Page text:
A 24-year fight by workers of Sabah Forest Industries (SFI) for their right to union recognition may come to a head soon as the Kota Kinabalu High Court will hear on June 19, 2015 whether to grant the company leave for application for a judicial review affecting the matter.
SFI filed a judicial review on 14 May, 2015 seeking to quash a ministerial order on the eligibility of employees who can vote in a secret ballot election on whether they wanted to be represented by the Sabah Timber Industry Employees Union (STIEU) following the latter’s second bid on March 17 last year to gain the company’s recognition.
STIEU is working closely with the Malaysian Trades Union Congress (MTUC) to face the legal challenge brought by Sipitang-based SFI.
SFI workers had filed three times for their union to be recognised: in 2003 under the now-defunct Sabah Forest Industries Employees Union (SFIEU); and in 2010 and on March 17 last year under STIEU. The SFI management had successfully filed for judicial review pertaining to the matter twice.
MTUC had been hopeful that SFI would proceed with the secret ballot election, as ordered by the Human Resources Ministry after STIEU’s latest claim for recognition. Instead, this judicial review – SFI’s third – was the response. A judicial review is a costly and intimidating process for the workers, but it is SFI’s comfort zone as it has all the resources for it.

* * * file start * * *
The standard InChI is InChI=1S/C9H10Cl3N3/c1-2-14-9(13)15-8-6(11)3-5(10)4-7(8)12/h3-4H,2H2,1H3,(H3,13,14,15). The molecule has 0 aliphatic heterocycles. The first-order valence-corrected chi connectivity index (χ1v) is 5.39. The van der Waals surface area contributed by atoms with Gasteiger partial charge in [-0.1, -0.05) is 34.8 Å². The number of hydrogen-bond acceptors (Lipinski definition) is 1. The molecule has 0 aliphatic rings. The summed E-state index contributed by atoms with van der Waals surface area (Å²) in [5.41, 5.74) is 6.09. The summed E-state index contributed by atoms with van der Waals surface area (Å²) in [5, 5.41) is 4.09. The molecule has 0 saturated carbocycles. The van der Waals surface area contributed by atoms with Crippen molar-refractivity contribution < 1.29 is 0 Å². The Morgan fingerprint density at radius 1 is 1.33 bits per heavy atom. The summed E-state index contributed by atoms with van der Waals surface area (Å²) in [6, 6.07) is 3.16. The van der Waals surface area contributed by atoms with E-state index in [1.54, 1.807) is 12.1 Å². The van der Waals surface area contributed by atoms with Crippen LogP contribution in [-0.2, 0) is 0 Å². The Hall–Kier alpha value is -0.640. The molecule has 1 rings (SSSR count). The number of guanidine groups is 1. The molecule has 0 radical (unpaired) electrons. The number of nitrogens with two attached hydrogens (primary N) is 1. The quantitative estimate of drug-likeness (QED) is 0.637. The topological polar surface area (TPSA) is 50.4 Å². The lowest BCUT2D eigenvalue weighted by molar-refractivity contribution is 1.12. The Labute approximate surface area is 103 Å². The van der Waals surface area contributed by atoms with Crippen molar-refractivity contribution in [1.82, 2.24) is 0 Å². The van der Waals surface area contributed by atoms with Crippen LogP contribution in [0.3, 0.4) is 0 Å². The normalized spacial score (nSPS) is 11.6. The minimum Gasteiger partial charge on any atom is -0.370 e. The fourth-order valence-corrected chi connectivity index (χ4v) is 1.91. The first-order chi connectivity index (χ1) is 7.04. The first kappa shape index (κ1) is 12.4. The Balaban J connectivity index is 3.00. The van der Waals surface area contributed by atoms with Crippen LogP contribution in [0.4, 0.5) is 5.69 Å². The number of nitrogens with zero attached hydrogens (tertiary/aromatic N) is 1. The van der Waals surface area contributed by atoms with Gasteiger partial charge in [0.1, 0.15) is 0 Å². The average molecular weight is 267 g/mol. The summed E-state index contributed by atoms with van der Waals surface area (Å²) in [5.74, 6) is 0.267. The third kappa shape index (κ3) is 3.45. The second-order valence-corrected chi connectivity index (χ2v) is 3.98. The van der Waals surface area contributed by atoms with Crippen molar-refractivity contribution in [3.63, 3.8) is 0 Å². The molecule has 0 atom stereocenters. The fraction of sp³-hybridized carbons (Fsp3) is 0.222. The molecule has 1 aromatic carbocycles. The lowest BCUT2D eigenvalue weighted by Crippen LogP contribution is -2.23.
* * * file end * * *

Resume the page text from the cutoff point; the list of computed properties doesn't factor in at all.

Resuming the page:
Meanwhile, STIEU, as an affiliate of the Building and Wood Workers International (BWI), supported a complaint filed by the latter with the Forest Stewardship Council (FSC) against SFI’s parent company BILT Graphic Paper Products for possible breach of association in relation to SFI’s anti-union practices.
The FSC is one of the global certification systems that set standards under which forests and companies are certified. The standards include compliance to International Labour Organisation (ILO) core conventions 87 and 98 on freedom of association and collective bargaining, respectively.
The complaint against BILT is on non-compliance as workers in its India subsidiaries are allowed to form unions, but not those in its Malaysia subsidiary. As a result of the BWI complaint, the FSC is reaching out to SFI for mediation.
BWI had also submitted a similar complaint to the International Finance Corporation (IFC) regarding this matter as the latter gives financial support to SFI. Adherence to ILO Core Convention 87 is a mandatory IFC Performance Standard 2.
However, despite an IFC mission to the company on April 29, the management has not taken any steps to comply to it and is proceeding with the judicial review next week.
CATHERINE JIKUNAN is secretary, Sabah division of MTUC.